A number of human rights instruments provide that a state may not take a person's life "arbitrarily." See, e.g., ICCPR, art. 6; American Convention on Human Rights, art. 4; African Charter on Human and Peoples Rights, art. 4. The text of these articles does not make clear what would constitute an arbitrary deprivation of life, but the Human Rights Committee (HRC) has held that "arbitrariness" encompasses "elements of inappropriateness, injustice and lack of predictability." Van Alphen v. The Netherlands, Communication No. 305/1988, U.N. Doc. A/45/40, Vol. II, p. 108, para 5.8. The HRC has not directly addressed the stickier issue of arbitrariness in the application of an otherwise legal capital sentence.
The Inter-American Court of Human Rights, however, has addressed the meaning of "arbitrary" executions in an advisory opinion regarding the interpretation of the Vienna Convention on Consular Relations. OC-16/99, Inter-Am. Ct. H.R. (October 1, 1999). The court observed that states may impose the death penalty only if they rigorously adhere to the due process rights set forth in the ICCPR. The court concluded that the execution of a foreign national after his consular notification rights have been violated would constitute an "arbitrary deprivation of life" in violation of international law. Id. at 76, para. 137. By analogy, one could argue the execution of an individual is prohibited as "arbitrary" if a state violates any of the principles contained in the ICCPR. See also Daniel Nsereko, Arbitrary Deprivation of Life: Controls on Permissible Deprivations, in THE RIGHT TO LIFE IN INTERNATIONAL LAW 248 (Bertrand Ramcharan, ed., 1985) (deprivation of life is arbitrary if it is done in conflict with international human rights standards or international humanitarian law).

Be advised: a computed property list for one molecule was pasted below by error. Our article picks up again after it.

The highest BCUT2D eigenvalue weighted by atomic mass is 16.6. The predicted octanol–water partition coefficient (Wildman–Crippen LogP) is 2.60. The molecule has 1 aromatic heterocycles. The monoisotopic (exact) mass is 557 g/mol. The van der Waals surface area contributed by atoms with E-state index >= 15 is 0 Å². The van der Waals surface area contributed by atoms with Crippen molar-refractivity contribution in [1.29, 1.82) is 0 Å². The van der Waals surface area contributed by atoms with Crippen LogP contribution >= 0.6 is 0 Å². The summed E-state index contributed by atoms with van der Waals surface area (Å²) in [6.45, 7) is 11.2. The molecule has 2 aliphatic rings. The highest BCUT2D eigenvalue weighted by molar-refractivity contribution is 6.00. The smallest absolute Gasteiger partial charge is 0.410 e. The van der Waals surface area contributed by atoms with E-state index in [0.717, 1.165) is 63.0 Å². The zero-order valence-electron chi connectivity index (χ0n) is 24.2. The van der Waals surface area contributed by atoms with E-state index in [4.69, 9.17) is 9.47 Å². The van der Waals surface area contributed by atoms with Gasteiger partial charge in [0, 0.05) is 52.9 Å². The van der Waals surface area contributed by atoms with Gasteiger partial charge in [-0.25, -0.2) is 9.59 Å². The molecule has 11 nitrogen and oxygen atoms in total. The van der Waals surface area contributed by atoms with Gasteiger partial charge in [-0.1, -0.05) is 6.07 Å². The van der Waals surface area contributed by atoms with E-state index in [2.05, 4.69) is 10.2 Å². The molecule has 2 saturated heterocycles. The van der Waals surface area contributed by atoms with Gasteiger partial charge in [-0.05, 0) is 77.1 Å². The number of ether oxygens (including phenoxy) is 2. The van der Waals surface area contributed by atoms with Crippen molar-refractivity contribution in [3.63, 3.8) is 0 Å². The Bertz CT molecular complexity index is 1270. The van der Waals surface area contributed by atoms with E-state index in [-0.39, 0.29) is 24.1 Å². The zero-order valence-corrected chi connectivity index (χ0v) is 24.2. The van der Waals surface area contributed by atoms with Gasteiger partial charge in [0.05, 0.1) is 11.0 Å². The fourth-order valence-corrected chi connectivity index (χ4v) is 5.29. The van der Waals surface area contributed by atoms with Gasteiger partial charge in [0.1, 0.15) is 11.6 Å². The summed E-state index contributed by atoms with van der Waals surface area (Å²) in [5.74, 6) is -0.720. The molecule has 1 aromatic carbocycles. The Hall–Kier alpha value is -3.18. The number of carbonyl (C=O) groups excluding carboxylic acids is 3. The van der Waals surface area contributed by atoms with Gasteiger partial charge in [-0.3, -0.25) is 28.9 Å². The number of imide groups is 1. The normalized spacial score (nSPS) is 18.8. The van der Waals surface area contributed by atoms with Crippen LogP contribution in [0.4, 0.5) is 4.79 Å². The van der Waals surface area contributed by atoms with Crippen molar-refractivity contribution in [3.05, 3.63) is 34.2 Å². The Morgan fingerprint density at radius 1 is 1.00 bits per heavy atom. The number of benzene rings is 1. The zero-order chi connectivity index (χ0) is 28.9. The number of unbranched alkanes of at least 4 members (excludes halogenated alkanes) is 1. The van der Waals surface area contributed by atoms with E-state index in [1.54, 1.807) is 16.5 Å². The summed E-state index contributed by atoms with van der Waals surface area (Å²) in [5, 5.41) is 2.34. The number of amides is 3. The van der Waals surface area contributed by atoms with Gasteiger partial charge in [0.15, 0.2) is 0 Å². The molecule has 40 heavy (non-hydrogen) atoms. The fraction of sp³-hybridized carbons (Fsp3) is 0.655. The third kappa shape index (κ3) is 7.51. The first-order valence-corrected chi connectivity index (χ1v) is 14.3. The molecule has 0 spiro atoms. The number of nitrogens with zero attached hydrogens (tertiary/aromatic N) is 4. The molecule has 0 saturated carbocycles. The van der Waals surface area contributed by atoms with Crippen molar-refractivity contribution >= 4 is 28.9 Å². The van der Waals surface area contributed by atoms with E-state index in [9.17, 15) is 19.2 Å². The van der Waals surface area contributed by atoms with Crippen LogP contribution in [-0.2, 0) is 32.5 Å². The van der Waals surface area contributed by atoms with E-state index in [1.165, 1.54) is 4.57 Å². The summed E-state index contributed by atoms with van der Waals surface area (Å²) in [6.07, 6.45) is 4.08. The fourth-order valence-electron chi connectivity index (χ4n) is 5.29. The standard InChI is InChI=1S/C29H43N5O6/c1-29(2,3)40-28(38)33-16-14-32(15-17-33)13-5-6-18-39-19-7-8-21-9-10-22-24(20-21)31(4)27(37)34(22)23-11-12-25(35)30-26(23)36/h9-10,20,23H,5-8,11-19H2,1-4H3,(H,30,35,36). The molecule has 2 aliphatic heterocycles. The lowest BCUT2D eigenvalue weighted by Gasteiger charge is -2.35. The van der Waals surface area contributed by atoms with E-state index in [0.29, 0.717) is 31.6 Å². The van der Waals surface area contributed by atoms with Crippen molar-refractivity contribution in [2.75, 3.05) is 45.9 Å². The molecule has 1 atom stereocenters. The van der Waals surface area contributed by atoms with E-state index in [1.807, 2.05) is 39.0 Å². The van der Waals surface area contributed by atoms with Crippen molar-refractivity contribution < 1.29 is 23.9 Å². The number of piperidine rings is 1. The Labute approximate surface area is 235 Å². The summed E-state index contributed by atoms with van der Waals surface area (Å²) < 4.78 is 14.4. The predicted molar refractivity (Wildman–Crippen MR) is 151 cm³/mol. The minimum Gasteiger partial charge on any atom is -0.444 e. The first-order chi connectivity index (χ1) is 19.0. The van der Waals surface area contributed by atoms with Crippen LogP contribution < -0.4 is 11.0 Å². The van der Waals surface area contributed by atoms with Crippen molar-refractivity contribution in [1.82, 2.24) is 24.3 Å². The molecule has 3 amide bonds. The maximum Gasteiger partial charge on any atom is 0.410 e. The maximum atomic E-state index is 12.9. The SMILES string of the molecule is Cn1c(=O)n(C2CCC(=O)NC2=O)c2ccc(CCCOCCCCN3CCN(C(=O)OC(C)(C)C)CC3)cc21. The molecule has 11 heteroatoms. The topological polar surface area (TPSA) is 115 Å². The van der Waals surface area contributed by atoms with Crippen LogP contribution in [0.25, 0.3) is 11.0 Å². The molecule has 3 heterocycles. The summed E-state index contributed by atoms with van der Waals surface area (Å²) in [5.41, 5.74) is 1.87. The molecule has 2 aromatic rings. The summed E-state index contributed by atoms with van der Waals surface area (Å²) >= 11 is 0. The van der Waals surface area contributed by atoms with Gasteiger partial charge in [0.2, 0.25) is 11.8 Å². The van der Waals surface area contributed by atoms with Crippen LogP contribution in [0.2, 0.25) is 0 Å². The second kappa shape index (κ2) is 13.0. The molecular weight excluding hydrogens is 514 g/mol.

In jurisdictions where there is evidence of racial, ethnic, geographic, economic, or other disparities in the application of the death penalty, a strong argument can be made that the death penalty is imposed "arbitrarily" in violation of the above-cited treaty provisions. In the United States, for example, decisions to seek the death penalty are made by individual prosecutors. This results in substantial regional variations in the frequency with which the death penalty is sought. In California, for example, the prosecutor in San Francisco long opposed the death penalty and refused to seek it in any case, regardless of the facts of the crime. Less than 200 miles away, in Visalia, California, prosecutors regularly sought the death penalty in aggravated murder cases. This resulted in a geographic disparity that had nothing to do with the culpability of the offender, the facts of the crime, and the purported penological justifications for the death penalty (deterrence and retribution), and everything to do with the political whims of the prosecution.
Mary K. Newcomer, Arbitrariness and the Death Penalty in an International Context, 45 Duke L. J. 611 (1995).
Last updated on October 30, 2011